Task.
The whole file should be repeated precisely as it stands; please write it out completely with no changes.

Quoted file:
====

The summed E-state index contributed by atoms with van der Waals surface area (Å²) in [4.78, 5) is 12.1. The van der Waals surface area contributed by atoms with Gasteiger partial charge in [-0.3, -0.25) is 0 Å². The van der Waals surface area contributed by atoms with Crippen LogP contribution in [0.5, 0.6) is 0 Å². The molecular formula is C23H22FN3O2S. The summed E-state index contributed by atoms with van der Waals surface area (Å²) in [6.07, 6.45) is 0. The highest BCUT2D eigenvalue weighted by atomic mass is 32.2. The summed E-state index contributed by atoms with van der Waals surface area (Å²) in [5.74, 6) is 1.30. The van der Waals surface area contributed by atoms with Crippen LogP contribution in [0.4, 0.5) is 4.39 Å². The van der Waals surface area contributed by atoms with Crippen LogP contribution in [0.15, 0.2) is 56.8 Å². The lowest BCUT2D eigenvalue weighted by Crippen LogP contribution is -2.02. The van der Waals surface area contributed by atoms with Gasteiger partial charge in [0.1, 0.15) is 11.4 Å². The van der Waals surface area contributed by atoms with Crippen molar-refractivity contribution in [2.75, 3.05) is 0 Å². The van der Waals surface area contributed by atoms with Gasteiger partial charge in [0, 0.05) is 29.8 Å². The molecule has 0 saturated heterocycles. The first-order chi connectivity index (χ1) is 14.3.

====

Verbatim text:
The summed E-state index contributed by atoms with van der Waals surface area (Å²) in [4.78, 5) is 12.1. The van der Waals surface area contributed by atoms with Gasteiger partial charge in [-0.3, -0.25) is 0 Å². The van der Waals surface area contributed by atoms with Crippen LogP contribution in [0.5, 0.6) is 0 Å². The molecular formula is C23H22FN3O2S. The summed E-state index contributed by atoms with van der Waals surface area (Å²) in [6.07, 6.45) is 0. The highest BCUT2D eigenvalue weighted by atomic mass is 32.2. The summed E-state index contributed by atoms with van der Waals surface area (Å²) in [5.74, 6) is 1.30. The van der Waals surface area contributed by atoms with Crippen LogP contribution in [0.4, 0.5) is 4.39 Å². The van der Waals surface area contributed by atoms with Crippen LogP contribution in [0.15, 0.2) is 56.8 Å². The lowest BCUT2D eigenvalue weighted by Crippen LogP contribution is -2.02. The van der Waals surface area contributed by atoms with Gasteiger partial charge in [0.1, 0.15) is 11.4 Å². The van der Waals surface area contributed by atoms with Crippen molar-refractivity contribution in [2.75, 3.05) is 0 Å². The van der Waals surface area contributed by atoms with Gasteiger partial charge in [0, 0.05) is 29.8 Å². The molecule has 0 saturated heterocycles. The first-order chi connectivity index (χ1) is 14.3.